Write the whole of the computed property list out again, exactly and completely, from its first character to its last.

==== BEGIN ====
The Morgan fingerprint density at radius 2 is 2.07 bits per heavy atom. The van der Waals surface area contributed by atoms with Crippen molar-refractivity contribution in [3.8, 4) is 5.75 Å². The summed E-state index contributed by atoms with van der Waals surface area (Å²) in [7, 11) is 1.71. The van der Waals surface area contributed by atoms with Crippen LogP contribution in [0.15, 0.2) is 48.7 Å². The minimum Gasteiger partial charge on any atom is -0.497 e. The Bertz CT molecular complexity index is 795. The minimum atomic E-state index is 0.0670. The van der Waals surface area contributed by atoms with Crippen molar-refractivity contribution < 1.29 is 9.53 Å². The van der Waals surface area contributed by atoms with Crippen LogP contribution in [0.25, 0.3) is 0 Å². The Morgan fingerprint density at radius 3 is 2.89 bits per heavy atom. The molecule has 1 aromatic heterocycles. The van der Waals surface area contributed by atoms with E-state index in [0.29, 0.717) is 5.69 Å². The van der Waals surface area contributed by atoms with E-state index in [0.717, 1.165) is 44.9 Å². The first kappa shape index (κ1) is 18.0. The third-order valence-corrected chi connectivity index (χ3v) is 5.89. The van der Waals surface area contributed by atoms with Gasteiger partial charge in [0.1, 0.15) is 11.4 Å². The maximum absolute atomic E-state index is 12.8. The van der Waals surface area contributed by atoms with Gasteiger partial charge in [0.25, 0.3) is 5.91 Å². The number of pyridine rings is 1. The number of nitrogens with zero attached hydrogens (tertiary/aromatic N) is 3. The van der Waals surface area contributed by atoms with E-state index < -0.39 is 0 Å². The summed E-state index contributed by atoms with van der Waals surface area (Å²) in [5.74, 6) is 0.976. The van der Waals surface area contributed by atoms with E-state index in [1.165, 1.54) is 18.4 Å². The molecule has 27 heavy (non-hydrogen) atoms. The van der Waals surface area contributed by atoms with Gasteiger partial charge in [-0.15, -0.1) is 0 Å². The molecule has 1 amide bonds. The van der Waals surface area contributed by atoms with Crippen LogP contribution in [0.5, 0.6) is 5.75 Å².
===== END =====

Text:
The Morgan fingerprint density at radius 2 is 2.07 bits per heavy atom. The van der Waals surface area contributed by atoms with Crippen molar-refractivity contribution in [3.8, 4) is 5.75 Å². The summed E-state index contributed by atoms with van der Waals surface area (Å²) in [7, 11) is 1.71. The van der Waals surface area contributed by atoms with Crippen LogP contribution in [0.15, 0.2) is 48.7 Å². The minimum Gasteiger partial charge on any atom is -0.497 e. The Bertz CT molecular complexity index is 795. The minimum atomic E-state index is 0.0670. The van der Waals surface area contributed by atoms with Crippen molar-refractivity contribution < 1.29 is 9.53 Å². The van der Waals surface area contributed by atoms with Crippen LogP contribution in [0.25, 0.3) is 0 Å². The Morgan fingerprint density at radius 3 is 2.89 bits per heavy atom. The molecule has 1 aromatic heterocycles. The van der Waals surface area contributed by atoms with E-state index in [0.29, 0.717) is 5.69 Å². The van der Waals surface area contributed by atoms with E-state index in [0.717, 1.165) is 44.9 Å². The first kappa shape index (κ1) is 18.0. The third-order valence-corrected chi connectivity index (χ3v) is 5.89. The van der Waals surface area contributed by atoms with Gasteiger partial charge in [0.1, 0.15) is 11.4 Å². The maximum absolute atomic E-state index is 12.8. The van der Waals surface area contributed by atoms with Gasteiger partial charge in [0.25, 0.3) is 5.91 Å². The number of pyridine rings is 1. The number of nitrogens with zero attached hydrogens (tertiary/aromatic N) is 3. The van der Waals surface area contributed by atoms with E-state index < -0.39 is 0 Å². The summed E-state index contributed by atoms with van der Waals surface area (Å²) in [5.74, 6) is 0.976. The van der Waals surface area contributed by atoms with E-state index in [1.165, 1.54) is 18.4 Å². The molecule has 27 heavy (non-hydrogen) atoms. The van der Waals surface area contributed by atoms with Gasteiger partial charge in [-0.15, -0.1) is 0 Å². The molecule has 1 amide bonds. The van der Waals surface area contributed by atoms with Crippen LogP contribution in [0.5, 0.6) is 5.75 Å².